Friday, January 20, 2017

The Philippine Just Passed The "Muffler Act of 2016"

Muffler Act of 2016
The Philippines doesn’t have an existing noise limit. The best that the country has is the obsolete 1977 law which states:

"Industrial establishments shall be provided with positive noise abatement devices to tone down the noise level of equipment and machineries to acceptable limits set down by the Department of Labor and the National Pollution Control Commission."
As a results, it is normal or permanent daily fixture to see motorcycles with noisy, ear-splitting, mufflers so loud they can probably wake the dead. To bike mod enthusiasts, this probably isn't a big deal, but to the rest of the civilized world, it can be enough to bring the day to ruin.

The noise pollution on our streets can be annoying as it is, and it can even get more disruptive when loud bikes are added to the mix. Loud bikes sound that way because their owners install, remove or modify their mufflers, creating a booming sound that can be heard even from a kilometer away. When a noise can be that loud, so many people can be affected, so naturally, the argument can easily escalate from a single disgruntled neighbor to the involvement of a barangay representative, and when that happens, you know that things are getting serious.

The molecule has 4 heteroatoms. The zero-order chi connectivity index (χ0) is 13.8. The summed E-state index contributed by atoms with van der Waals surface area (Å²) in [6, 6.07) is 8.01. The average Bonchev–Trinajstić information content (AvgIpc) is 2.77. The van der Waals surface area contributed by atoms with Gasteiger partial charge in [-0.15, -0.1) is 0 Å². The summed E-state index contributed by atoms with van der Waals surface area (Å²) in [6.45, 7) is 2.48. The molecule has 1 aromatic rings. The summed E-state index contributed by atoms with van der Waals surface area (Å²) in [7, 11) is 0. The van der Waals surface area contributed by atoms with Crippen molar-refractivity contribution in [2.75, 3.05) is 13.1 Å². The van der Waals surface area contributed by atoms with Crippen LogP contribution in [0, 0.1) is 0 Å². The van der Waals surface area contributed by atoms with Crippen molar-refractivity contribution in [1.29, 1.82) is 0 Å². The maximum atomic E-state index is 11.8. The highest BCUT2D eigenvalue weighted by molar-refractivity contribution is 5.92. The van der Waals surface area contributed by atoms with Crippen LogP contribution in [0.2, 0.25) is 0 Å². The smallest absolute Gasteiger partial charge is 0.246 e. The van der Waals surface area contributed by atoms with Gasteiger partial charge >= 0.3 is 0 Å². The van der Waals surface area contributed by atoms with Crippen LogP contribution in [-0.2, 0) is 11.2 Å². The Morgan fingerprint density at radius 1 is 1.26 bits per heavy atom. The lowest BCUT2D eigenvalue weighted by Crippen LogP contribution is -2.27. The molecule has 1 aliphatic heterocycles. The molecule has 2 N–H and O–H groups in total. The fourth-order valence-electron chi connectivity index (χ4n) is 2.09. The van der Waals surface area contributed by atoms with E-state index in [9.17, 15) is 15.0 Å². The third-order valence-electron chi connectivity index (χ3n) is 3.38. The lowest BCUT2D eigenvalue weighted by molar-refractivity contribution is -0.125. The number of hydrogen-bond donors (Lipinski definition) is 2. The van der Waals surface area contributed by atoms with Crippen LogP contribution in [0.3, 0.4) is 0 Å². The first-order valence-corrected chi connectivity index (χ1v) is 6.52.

A recently filed bill however, seeks to criminalize the practice. Dubbed the Muffler Act of 2016, the bill seeks to ban motorcycles and all sorts of vehicles, both public and private, from using any modified form of muffler that only serves to make the output louder. The bill also sets a noise limit for the vehicles, requiring them to be no louder than 70 decibels. The bill exempts vehicles designed for use in sports competitions and motor shows.

The post "The Muffler Act of 2016 Bill Has Just Been Passed" appeared first on Carmudi Philippines Journal.

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